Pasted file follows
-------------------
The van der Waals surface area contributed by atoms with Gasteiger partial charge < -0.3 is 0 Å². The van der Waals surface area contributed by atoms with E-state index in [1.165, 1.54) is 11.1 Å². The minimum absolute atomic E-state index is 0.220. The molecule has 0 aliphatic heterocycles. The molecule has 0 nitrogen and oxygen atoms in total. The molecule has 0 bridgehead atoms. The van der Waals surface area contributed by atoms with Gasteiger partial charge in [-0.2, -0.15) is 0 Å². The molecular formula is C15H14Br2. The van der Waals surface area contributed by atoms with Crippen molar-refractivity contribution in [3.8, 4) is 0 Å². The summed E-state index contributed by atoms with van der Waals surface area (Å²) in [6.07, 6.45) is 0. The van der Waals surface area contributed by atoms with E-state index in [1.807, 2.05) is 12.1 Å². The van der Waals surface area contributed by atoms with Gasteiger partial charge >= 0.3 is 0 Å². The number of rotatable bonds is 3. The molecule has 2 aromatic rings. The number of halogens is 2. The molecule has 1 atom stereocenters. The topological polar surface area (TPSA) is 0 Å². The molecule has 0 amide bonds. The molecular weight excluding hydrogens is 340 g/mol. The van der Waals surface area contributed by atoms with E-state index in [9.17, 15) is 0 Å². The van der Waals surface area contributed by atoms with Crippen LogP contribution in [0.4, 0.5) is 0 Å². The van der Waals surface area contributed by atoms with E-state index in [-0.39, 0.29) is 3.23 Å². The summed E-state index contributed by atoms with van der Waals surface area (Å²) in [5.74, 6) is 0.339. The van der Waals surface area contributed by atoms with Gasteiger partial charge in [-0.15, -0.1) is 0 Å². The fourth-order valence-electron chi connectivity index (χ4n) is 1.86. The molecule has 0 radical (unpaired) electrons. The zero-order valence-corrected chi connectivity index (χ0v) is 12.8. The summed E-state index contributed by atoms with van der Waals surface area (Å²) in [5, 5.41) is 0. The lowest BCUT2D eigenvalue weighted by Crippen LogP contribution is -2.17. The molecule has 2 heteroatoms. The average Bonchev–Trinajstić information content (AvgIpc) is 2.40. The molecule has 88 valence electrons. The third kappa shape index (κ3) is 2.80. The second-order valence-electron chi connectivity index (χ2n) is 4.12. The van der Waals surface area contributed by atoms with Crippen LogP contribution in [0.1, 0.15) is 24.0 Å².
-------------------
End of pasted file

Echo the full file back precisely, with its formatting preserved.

The van der Waals surface area contributed by atoms with Gasteiger partial charge < -0.3 is 0 Å². The van der Waals surface area contributed by atoms with E-state index in [1.165, 1.54) is 11.1 Å². The minimum absolute atomic E-state index is 0.220. The molecule has 0 aliphatic heterocycles. The molecule has 0 nitrogen and oxygen atoms in total. The molecule has 0 bridgehead atoms. The van der Waals surface area contributed by atoms with Gasteiger partial charge in [-0.2, -0.15) is 0 Å². The molecular formula is C15H14Br2. The van der Waals surface area contributed by atoms with Crippen molar-refractivity contribution in [3.8, 4) is 0 Å². The summed E-state index contributed by atoms with van der Waals surface area (Å²) in [6.07, 6.45) is 0. The van der Waals surface area contributed by atoms with E-state index in [1.807, 2.05) is 12.1 Å². The van der Waals surface area contributed by atoms with Gasteiger partial charge >= 0.3 is 0 Å². The number of rotatable bonds is 3. The molecule has 2 aromatic rings. The number of halogens is 2. The molecule has 1 atom stereocenters. The topological polar surface area (TPSA) is 0 Å². The molecule has 0 amide bonds. The molecular weight excluding hydrogens is 340 g/mol. The van der Waals surface area contributed by atoms with E-state index in [9.17, 15) is 0 Å². The van der Waals surface area contributed by atoms with Crippen LogP contribution in [0.4, 0.5) is 0 Å². The van der Waals surface area contributed by atoms with E-state index in [-0.39, 0.29) is 3.23 Å². The summed E-state index contributed by atoms with van der Waals surface area (Å²) in [5.74, 6) is 0.339. The van der Waals surface area contributed by atoms with Gasteiger partial charge in [-0.15, -0.1) is 0 Å². The fourth-order valence-electron chi connectivity index (χ4n) is 1.86. The molecule has 0 radical (unpaired) electrons. The zero-order valence-corrected chi connectivity index (χ0v) is 12.8. The summed E-state index contributed by atoms with van der Waals surface area (Å²) in [5, 5.41) is 0. The lowest BCUT2D eigenvalue weighted by Crippen LogP contribution is -2.17. The molecule has 2 heteroatoms. The average Bonchev–Trinajstić information content (AvgIpc) is 2.40. The molecule has 88 valence electrons. The third kappa shape index (κ3) is 2.80. The second-order valence-electron chi connectivity index (χ2n) is 4.12. The van der Waals surface area contributed by atoms with Crippen LogP contribution in [0.1, 0.15) is 24.0 Å².